"Sections 14(1) proviso (b) and 16(2) and (3) of the Delhi Rent Control Act enjoin the tenant to obtain consent of the landlord in writing to the specific subletting. This requirement serves a public purpose i.e., to avoid dispute as to whether there was consent or not. The mere permission or acquiescence is not enough. There is no implied permission. Any other interpretation of the provisions will defeat the object of the statute and is, therefore, impermissible." *
7. Apart from the circumstances mentioned above it has been further found established that the respondent-landlords had give a notice to the appellant to quite determining the tenancy on May 21, 1975. In reply to the aforesaid notice the tenant-appellant had not disclosed that by a deed of assignment dated June 21, 1974 in favour of Sujoy Kumar Dass Gupta subletting had been made. Thus this fact was not disclosed even in the reply to the notice as late as June 6, 1975. This fact regarding subletting to Sujoy Kumar Dass Gupta came to the notice of the landlord-respondent for the first time on September 15, 1975 when Sujoy Kumar Dass Gupta, the subleases himself sent a notice through his solicitor intimating to the respondent-landlords that partnership between Shri Gupta and appellant had been dissolved. In the said notice it had been stated that the appellant Pulin Behari Pal due to old age and physical infirmities had become unable to discharge his duties in the partnership business and as such had transferred, assigned all his interest, goodwill of the business and his right, title and interest to the said Sujoy Dass Gupta absolutely and forever. Thus any acceptance of rent from the appellant Pulin Behari Pal in January 1975 cannot amount to any waiver in respect of the right of eviction on the ground of subletting. Be that as it may, admittedly there is no compliance with Section 16 also in the present case and this is an additional factor on the basis of which the tenant appellant cannot escape the liability of eviction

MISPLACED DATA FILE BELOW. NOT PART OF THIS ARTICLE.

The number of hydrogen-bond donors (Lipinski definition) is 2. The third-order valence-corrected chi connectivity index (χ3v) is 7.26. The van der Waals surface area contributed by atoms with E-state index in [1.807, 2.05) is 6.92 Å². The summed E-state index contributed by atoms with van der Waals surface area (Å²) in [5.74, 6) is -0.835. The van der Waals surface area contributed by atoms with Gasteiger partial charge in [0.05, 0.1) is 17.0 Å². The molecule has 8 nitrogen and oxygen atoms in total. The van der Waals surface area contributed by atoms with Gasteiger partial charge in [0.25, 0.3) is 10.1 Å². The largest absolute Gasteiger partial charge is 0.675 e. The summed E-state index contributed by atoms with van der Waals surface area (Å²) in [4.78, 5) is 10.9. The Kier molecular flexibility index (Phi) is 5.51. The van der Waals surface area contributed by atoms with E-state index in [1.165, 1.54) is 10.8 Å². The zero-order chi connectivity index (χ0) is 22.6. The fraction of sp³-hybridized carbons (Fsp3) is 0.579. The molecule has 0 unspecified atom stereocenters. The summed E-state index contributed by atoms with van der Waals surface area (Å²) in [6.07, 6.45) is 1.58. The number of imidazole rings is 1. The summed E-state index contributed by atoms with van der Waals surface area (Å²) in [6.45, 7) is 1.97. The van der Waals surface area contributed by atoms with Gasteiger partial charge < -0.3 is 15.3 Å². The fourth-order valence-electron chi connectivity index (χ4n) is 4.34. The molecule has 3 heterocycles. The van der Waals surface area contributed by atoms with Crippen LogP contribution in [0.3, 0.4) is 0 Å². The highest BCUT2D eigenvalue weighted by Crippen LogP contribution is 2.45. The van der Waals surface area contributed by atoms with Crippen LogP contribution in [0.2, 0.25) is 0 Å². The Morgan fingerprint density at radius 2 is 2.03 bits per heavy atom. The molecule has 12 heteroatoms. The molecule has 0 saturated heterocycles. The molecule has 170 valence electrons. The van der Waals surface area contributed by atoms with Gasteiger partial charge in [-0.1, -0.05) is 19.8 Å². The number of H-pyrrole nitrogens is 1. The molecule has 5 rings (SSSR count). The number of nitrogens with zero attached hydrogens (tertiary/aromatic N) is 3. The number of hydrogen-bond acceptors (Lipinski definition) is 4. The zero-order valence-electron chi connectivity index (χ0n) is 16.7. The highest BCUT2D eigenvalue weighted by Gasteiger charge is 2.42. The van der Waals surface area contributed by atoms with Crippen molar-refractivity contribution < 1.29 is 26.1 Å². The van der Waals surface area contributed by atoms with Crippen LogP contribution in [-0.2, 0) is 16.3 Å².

8. In the result we find no force in the present appeal and it is accordingly dismissed with costs. In the facts and circumstances of the case we grant time to vacate the suit premises on or before April 30, 1993 on furnishing a usual undertaking before this Court within four weeks.